Leadership carries unusual challenges, including a risk of alienation – from one’s colleagues, from those one serves and even from one’s friends and family. Trust, intimacy, vulnerability, uncertainty – all these become harder to enjoy under the pressures of leadership. The people involved with the Foundation address these unusual challenges by helping leaders befriend each other using the context of small groups of peers, often made up of both one’s natural allies and one’s opponents or competitors. Over time, by sharing privately and focusing on the precepts of Jesus rather than on their immediate problems, strong bonds are formed, many of which last a lifetime. Most importantly, in this process, hearts are changed, wisdom is gained and the situation often improves.
“I hold the precepts of Jesus as delivered by Himself, to be the most pure, benevolent, and sublime that have ever been preached to man. I adhere to the principles of the first age.”
Promoting Small Groups
Fundamental to the work of the Foundation is the nurturing of small groups of friends who share their lives by praying, eating together, and enjoying fellowship which builds a trusting community. The people involved provide opportunities for individuals of different backgrounds, political parties, religions and ethnicities to meet in private. Over time, hearts change and benefits flow to all those involved in the little groups. As a result, people begin to take a greater interest in those less fortunate in the community, such as the widows and orphans. Surprisingly, when people in these little groups learn to pray together, trust each other and like one another, many who otherwise would have been alienated from religion and politics and other divisions find common ground.
“Whoever is spared personal pain must feel himself called to help in diminishing the pain of others. We must all carry our share of the misery which lies upon the world.”
The Apostle John wrote, “The more that fellowship extends, the greater the joy it brings to us who are already in it.” (1 John 1:4, J.B. Phillips version)
Small groups are the primary vehicle to build lasting personal friendships. It’s in meeting together on a regular basis that we learn to love each other. Jesus is quoted in John 13:35 as saying it this way: “by this shall all men know you are my disciples, if you love each other.”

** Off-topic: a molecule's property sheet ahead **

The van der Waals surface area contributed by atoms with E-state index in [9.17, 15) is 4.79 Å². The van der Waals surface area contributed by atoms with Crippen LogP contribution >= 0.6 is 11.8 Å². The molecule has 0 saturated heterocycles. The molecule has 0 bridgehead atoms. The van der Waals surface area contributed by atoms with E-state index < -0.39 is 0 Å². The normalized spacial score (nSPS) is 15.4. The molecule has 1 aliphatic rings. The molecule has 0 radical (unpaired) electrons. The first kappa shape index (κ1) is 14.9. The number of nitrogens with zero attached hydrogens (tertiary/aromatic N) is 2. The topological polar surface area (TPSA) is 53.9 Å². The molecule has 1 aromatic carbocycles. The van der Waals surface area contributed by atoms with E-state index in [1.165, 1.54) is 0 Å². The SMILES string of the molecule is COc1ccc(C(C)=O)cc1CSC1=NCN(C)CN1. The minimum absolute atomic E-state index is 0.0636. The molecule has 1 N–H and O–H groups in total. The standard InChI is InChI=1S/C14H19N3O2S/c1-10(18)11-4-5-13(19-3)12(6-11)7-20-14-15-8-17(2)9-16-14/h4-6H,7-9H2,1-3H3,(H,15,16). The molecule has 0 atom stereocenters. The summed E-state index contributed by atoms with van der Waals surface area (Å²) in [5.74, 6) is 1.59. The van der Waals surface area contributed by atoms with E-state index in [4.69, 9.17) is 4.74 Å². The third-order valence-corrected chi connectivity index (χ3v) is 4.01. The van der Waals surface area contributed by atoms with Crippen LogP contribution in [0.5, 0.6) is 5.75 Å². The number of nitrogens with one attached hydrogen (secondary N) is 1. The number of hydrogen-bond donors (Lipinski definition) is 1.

Certain simple factors are necessary for such groups to succeed:
- nothing said is repeated outside the gathering,
- no advantage is taken over another’s revealed weakness,
- no fixed hierarchy or authority structure is mandated,
- and the safety to “struggle together” and wrestle with personal challenges is preserved at all times.
Privacy distinguishes these small groups from many other interactions in modern life. It is important for men and women to have a place where they can share their thoughts and feelings without feeling a judgmental spirit against them. Providing such a venue meets this special need of most people. The Foundation has no memberships, other than small group participants who are invited to join as a “member” of that group. Beyond that, there are no rituals, dues or any other dimensions of formal membership.
Assisting with the National Prayer Breakfast and other Gatherings
The National Prayer Breakfast was started in 1953, when the Members of Congress invited President Eisenhower to join them for a fellowship breakfast “in the spirit of Jesus”. Because of the warm environment of that first gathering, the breakfast has continued each year, with members of the prayer groups in the U.S. Senate and U.S. House of Representatives as honorary co-chairs. Annually, the House and Senate groups encourage the invitation of people from every state and many nations to join with the President of the United States for this special time of fellowship and prayer together. The breakfast typically is attended by more than 3000 people of many races, cultures and faith traditions. To make the National Prayer Breakfast possible, a group of dedicated friends from around the world volunteer to provide organizational support.
Men and women involved with the Foundation are also helping other people of various religious, educational, and secular organizations who are planning community, state or national events or retreats in many places throughout the world.
Examples of this include groups that meet in Japan, Germany, Norway, Brazil, and other countries who hold events and/or retreats which are similar to The National Prayer Breakfast. All of these groups and organizations are independent of each other.
A core belief of many participants in the work of the Foundation is advancing reconciliation wherever possible. The Bible teaches that each person is called by God to reconcile with Him through faith in the power of the death and resurrection of Jesus. “All this is from God, who reconciled us to himself through Jesus Christ and gave us the ministry of reconciliation.” (2 Corinthians 5:18). With hearts so changed by that recognition, there is a responsibility for each of us to live our lives reconciled to God and to each other. Sometimes divisions run so deep that without the intervening power of the Spirit, no human effort can succeed.